Short-term letting: What can your Committee do?

As I always tell my children, we’re here for a good time, not a long time.

A tenuous link I know, to an article about short term letting.

Under the current Queensland law, a body corporate has no power to prevent lot owners from letting their units to short-term occupiers. But that doesn’t mean a body corporate is powerless against short-term letting.

In this article, we discuss how valid by-laws can mitigate against issues often associated with short-term rentals, including noise, parking, overcrowding, and overuse of common facilities.

      Snapshot

  • Accommodation sharing websites such as Airbnb, Stayz and Flipkey help lot owners to let out their units to short-term occupiers.
  • Under current Queensland law, short-term letting is prohibited in body corporate schemes only where such use is contrary to the local planning scheme.
  • We recommend committees review their scheme’s by-laws to ensure they contain appropriate provisions for managing the problems commonly associated with short-term letting, such as noise, illegal parking, overcrowding and overuse of shared facilities.
  • By-laws should also include a requirement that lots be used only for purposes that comply with the local authority’s planning scheme. 

Why can’t a body corporate outlaw short-term letting?

The Body Corporate and Community Management Act 1997 (“BCCM Act”) provides that, where a lot can lawfully be used for residential purposes (including under the local planning scheme), a by-law cannot restrict the “type” of residential use: s 180(3). This includes short-term letting.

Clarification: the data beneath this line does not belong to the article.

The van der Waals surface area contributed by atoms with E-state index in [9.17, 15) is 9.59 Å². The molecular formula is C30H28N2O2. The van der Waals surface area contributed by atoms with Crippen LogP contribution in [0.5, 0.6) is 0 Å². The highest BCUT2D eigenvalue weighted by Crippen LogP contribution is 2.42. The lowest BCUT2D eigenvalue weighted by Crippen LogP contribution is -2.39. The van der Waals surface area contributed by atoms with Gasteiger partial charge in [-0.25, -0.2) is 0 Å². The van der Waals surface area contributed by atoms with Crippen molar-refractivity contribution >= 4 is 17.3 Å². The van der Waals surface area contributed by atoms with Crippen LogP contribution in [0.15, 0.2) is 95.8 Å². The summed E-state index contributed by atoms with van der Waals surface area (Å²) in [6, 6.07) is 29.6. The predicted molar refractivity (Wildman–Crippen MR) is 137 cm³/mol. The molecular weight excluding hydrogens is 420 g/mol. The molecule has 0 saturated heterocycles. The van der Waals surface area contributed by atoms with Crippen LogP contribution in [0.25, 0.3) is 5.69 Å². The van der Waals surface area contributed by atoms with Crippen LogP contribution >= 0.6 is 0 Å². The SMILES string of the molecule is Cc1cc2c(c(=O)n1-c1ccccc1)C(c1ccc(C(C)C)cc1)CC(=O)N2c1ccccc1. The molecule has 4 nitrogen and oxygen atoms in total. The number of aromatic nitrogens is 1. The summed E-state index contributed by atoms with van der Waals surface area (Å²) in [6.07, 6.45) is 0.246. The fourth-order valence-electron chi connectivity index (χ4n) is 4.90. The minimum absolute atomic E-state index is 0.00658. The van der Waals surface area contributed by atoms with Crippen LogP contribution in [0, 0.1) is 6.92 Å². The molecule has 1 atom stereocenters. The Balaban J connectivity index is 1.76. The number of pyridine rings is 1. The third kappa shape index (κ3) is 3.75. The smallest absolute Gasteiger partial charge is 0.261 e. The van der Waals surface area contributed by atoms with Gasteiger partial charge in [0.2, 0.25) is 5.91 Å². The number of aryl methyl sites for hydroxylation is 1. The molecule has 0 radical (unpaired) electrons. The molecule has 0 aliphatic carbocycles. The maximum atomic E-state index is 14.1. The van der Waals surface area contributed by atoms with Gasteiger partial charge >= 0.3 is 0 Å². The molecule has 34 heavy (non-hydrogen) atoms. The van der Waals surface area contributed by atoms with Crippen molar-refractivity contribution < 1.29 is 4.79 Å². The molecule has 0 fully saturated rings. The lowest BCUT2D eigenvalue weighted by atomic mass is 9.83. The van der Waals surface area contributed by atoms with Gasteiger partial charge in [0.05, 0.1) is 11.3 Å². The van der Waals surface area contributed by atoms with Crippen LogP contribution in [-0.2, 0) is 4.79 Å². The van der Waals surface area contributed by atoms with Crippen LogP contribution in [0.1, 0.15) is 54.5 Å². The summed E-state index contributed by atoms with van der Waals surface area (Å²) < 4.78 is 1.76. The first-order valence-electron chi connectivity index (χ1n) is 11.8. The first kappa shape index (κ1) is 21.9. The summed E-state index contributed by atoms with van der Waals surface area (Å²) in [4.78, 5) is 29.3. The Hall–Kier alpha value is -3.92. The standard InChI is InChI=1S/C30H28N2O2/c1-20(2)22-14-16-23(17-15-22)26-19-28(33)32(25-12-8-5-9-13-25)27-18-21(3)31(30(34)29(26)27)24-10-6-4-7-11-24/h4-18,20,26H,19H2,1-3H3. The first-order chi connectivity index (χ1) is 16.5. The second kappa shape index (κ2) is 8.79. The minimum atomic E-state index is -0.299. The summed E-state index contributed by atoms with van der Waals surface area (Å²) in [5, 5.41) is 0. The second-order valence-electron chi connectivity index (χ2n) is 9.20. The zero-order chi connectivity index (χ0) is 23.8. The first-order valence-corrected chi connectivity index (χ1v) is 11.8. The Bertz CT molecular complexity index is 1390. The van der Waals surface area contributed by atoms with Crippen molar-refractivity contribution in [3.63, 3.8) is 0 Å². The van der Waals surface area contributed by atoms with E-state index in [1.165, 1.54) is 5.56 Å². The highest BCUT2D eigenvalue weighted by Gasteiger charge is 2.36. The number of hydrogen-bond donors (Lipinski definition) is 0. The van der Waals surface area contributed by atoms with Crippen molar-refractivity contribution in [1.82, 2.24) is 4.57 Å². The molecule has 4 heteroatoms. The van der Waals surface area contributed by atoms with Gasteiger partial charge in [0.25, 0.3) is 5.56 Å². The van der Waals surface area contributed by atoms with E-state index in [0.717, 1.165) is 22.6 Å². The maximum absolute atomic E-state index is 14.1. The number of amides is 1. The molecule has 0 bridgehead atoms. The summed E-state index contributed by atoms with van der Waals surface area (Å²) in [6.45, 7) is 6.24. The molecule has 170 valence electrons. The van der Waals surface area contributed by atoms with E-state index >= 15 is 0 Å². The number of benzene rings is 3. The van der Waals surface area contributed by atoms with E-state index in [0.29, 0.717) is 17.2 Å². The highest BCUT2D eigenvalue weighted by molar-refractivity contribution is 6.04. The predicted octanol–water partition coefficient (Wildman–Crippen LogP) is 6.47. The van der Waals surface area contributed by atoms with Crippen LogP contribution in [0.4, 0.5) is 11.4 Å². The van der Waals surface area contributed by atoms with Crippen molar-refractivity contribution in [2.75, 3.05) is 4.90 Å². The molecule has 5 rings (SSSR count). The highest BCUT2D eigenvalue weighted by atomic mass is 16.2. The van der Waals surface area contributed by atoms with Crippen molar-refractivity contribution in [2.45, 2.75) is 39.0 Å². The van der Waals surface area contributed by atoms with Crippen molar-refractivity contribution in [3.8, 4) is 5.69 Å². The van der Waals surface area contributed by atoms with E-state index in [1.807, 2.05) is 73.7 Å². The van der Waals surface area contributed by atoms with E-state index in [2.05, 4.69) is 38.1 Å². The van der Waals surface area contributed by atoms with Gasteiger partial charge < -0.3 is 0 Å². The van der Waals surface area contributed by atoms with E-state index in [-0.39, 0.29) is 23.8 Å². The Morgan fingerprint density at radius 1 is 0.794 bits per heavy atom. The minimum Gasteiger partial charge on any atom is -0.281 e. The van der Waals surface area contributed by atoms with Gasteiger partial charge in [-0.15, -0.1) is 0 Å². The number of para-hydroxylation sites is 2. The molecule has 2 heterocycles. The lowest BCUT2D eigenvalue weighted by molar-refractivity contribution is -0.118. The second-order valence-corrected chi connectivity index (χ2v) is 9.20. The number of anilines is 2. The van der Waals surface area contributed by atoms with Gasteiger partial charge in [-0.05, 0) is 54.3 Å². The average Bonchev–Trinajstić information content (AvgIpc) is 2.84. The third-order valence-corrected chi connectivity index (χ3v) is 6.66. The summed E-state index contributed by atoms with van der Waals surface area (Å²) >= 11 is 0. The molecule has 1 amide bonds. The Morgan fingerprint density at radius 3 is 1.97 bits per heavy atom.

Additionally, there is no requirement for a lot owner to obtain the body corporate’s consent before letting out their lot (or part of it) on a short-term basis.

What by-laws are permitted? 

The BCCM Act provides that a by-law can provide for the administration, management and control of common property and body corporate assets and the regulation of, including conditions applying to, the use and enjoyment of lots, common property and body corporate assets, services and amenities (s 169).

Therefore, by-laws can validly relate to regulating behaviour, keeping of pets, noise and other disturbances, parking, security and the use of common facilities (but not private lots).

What by-laws are invalid? 

The BCCM Act prevents by-laws which:

  • discriminate against types of occupiers, e.g. short-term versus long-term tenants (s 180(5));
  • save for under an exclusive-use by-law, impose a monetary liability on an owner or occupier of a lot (s 180(6)). This includes imposing a different fee structure on owners who let out their properties on short-term basis, such as requiring them to pay a higher or additional expenses for common property maintenance, imposing a bond on such owners, or levying fines against misbehaving renters; or
  • are otherwise oppressive or unreasonable, having regard to the interests of all lot owners and occupiers (s 180(7)).

By-laws which outright prohibit something will generally be held to be invalid on the basis that prohibition is not “regulation”.

In late July 2016, a Victorian judge ruled that (under the Victorian strata legislation) an owners’ corporation has no power to makes rules prohibiting lot owners from using their apartments for short-term letting.

So what can my committee do?